‘I came back to France, Ernst later recalled, ‘at a time when... the terribles simplificateurs were busy praising only abstract art and condemning Surrealist art, especially if it was at all figurative, as too literary, so that it appeared to be irretrievably discredited’ (Ernst, quoted in E. Roditi, More Dialogues on Art, Santa Barbara, 1984, p. 61). Painted soon after his return to Arizona, Don Juan et Faustroll is a defiant and absurdist mixture of abstraction and figuration that draws on one of Ernst’s core influences, the pataphysical imagination of Alfred Jarry. The title of the painting refers both to two of the most important European literary figures of the 19th Century, Don Juan and Faust, and also, in its the reference to ‘Faustroll’ to Jarry’s absurdist figure of Dr Faustroll. Drawn from the French Symbolist author’s novel Gestes et opinions du docteur Faustroll pataphysicien: Roman néo-scientifique suivi de Spéculations (Exploits and Opinions of Dr. Faustroll, Pataphysician). Dr Faustroll (an allusion to Dr Faustus as well as to Goethe’s Faust) was a comical and imaginary scientist. He was also a pataphysician and as the faust-troll, one of Jarry’s examples of antinomy. An antinomy, in pataphysics, is a self-contradicting entity and it is this, innate double-sidedness to things, that appears to be consistently expressed in Ernst’s Don Juan et Faustroll.
Everything about this picture appears to be split into two opposing halves. The painting itself is segregated into two distinct parts in the form of a division of heaven and earth in a manner common to much hermetic and alchemical illustration. In the top half, an abstract constellation of subtle and colourful form has been constructed from swirling spirals that sprout from the hands of one of two figures shown standing, almost underground, beneath in a semi-abstract-semi figurative realm. Here, amidst a rich, dark, prism-like world of reflected colour and light, two figures with mask-like faces made from geometric forms in the manner of Ernst’s more recent, Native American-inspired paintings appear to create the firework-like display above them. But while one figure appears to have the magic gift of fire in their fingers, the other fusses about keeping a sequence of candles alight, worriedly attempting to light one from the other. These two figures, arguably the Don Juan and Faustroll of the title, are, like their names, also opposites, one colourful and smiling, the other monochrome and sad-faced. In front of them, another figure emerges in another divided picture that, forming a picture-within-a-picture, appears to reinforce a pataphysical sense of the scene as a whole being a kaleidoscopic portrait with many layers open to multiple readings.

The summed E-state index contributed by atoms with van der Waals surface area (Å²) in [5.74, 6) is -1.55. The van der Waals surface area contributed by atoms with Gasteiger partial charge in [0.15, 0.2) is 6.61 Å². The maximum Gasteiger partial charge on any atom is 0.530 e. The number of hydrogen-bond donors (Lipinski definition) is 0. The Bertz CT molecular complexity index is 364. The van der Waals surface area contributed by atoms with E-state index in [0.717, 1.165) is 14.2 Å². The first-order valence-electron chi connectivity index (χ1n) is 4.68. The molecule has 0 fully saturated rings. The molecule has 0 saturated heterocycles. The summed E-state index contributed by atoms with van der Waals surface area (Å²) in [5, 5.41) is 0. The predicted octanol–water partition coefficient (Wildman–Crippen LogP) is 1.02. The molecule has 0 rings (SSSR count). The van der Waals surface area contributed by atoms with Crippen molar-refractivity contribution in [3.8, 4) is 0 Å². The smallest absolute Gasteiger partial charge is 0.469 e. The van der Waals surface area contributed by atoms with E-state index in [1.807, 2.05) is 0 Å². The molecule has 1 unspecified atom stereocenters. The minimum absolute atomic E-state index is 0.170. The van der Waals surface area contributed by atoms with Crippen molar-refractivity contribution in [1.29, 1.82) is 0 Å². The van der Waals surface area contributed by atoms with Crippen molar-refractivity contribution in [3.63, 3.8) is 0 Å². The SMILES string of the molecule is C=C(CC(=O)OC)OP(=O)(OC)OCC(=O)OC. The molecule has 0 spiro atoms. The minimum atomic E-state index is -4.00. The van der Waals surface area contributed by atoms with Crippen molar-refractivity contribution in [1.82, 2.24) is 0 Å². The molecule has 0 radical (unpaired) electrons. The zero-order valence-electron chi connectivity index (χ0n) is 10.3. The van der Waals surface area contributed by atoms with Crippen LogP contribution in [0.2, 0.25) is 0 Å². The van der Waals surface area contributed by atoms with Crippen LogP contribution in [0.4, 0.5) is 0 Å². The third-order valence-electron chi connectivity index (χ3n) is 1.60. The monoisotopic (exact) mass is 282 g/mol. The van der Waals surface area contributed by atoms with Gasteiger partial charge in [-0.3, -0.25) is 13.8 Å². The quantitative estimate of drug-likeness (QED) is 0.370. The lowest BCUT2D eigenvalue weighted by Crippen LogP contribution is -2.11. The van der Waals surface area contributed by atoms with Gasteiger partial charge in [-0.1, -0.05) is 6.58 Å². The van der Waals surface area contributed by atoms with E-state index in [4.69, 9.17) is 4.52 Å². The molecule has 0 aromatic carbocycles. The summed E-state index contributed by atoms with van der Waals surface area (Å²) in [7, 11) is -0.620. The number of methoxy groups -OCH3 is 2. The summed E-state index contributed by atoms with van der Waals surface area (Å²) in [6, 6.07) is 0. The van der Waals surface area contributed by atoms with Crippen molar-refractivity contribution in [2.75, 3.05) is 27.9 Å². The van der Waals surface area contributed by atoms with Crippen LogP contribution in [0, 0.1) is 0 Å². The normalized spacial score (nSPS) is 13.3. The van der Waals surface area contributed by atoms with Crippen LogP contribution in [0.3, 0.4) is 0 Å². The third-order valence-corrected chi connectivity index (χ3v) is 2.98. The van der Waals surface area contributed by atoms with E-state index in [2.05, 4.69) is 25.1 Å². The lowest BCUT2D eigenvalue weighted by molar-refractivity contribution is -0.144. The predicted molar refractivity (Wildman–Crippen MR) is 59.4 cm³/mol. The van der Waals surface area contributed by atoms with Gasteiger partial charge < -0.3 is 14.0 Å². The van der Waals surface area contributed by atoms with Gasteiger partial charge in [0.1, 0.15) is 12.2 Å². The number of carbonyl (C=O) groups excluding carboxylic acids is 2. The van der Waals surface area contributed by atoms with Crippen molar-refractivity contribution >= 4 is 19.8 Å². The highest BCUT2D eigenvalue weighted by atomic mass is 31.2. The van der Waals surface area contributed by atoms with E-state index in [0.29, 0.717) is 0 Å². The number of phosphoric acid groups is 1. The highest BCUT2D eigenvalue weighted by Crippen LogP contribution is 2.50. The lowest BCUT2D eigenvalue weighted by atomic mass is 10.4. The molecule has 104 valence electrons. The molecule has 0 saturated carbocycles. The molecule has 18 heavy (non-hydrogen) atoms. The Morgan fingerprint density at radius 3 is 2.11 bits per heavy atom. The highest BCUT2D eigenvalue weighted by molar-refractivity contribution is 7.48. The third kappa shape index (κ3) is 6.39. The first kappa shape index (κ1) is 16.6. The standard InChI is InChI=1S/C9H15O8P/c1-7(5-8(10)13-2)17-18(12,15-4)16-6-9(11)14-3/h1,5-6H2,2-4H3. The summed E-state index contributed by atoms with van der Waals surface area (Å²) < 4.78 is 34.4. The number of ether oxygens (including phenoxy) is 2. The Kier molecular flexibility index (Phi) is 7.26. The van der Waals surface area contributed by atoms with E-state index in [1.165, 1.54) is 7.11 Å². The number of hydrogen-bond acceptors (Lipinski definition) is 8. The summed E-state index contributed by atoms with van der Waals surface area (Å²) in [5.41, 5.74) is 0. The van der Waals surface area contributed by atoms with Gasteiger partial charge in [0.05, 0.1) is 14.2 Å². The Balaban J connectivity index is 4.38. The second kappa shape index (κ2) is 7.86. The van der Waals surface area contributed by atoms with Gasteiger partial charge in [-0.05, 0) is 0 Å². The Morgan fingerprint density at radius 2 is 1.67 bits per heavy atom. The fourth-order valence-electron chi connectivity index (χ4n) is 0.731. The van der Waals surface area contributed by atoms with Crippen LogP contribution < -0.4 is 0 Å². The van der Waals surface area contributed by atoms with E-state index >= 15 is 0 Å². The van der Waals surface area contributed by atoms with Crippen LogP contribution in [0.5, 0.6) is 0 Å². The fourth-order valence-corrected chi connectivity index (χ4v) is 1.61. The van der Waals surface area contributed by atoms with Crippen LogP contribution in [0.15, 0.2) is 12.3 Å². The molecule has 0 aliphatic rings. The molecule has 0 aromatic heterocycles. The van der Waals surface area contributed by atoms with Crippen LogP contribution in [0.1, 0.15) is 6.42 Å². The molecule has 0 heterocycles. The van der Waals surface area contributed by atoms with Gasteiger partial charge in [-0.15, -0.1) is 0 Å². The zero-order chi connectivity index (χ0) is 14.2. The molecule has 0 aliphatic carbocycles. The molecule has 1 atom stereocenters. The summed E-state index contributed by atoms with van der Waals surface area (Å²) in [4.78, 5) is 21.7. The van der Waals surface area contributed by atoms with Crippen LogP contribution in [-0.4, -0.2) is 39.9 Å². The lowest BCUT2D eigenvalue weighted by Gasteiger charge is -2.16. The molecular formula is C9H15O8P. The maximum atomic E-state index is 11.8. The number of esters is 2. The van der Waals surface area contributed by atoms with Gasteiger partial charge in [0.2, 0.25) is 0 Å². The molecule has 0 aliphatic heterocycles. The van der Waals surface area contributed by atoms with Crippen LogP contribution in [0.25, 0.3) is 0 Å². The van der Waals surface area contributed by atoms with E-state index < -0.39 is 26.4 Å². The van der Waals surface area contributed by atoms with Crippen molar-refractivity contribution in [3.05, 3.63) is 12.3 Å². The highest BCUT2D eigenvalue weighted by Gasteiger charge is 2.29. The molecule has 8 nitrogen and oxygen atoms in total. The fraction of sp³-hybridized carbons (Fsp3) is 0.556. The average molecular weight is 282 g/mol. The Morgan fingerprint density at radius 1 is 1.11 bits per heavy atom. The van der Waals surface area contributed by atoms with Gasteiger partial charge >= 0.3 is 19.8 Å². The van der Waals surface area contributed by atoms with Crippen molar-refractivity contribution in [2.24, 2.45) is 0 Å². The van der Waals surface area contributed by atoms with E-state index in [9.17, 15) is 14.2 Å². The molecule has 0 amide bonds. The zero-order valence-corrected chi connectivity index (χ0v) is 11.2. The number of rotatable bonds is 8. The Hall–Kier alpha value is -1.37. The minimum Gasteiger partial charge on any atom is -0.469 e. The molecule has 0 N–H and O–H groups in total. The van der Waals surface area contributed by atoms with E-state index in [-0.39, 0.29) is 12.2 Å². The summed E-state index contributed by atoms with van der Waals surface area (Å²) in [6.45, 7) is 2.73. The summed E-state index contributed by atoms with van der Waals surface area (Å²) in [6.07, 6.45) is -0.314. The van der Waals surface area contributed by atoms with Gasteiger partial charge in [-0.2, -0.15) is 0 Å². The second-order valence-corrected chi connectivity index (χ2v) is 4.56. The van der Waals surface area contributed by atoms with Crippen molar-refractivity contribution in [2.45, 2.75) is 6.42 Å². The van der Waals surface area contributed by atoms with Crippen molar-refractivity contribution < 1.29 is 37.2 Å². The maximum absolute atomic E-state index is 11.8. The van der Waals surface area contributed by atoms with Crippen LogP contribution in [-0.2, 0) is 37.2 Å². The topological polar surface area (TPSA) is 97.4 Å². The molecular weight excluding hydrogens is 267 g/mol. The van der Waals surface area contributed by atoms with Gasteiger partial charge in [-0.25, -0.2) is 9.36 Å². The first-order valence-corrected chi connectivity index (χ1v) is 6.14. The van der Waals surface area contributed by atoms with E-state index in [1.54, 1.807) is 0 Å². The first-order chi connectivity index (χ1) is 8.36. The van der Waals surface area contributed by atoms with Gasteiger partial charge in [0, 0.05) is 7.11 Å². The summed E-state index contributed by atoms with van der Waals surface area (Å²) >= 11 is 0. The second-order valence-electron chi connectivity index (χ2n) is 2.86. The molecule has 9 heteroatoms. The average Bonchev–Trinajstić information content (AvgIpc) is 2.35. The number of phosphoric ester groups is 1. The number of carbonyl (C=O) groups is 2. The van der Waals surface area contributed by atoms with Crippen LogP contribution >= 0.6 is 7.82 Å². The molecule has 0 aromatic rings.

In Venice in 1954, where this painting was exhibited, Ernst was awarded its highest honour, the Grand Prix for painting, his friend Hans Arp won the same for sculpture and fellow Surrealist Joan Miró won the prize for drawing. This award gave Ernst the long-overdue international recognition he had always sought and with it, for the first time in his life, a degree of financial stability. After several years in the wilderness, he would now be able to make a life for himself in Europe. Having returned once again in 1953, he and Tanning now set about looking for a house in the Tourain. ‘As far as I’m concerned,’ Ernst said around this time, ‘I grant the painter the right to speak, to laugh, to take a stand and to draw upon all his hallucinatory faculties. But I absolutely refuse to live like a Tachist’ (Ernst, quoted in Max Ernst, exh. cat., Knokke, 1953, p. 30).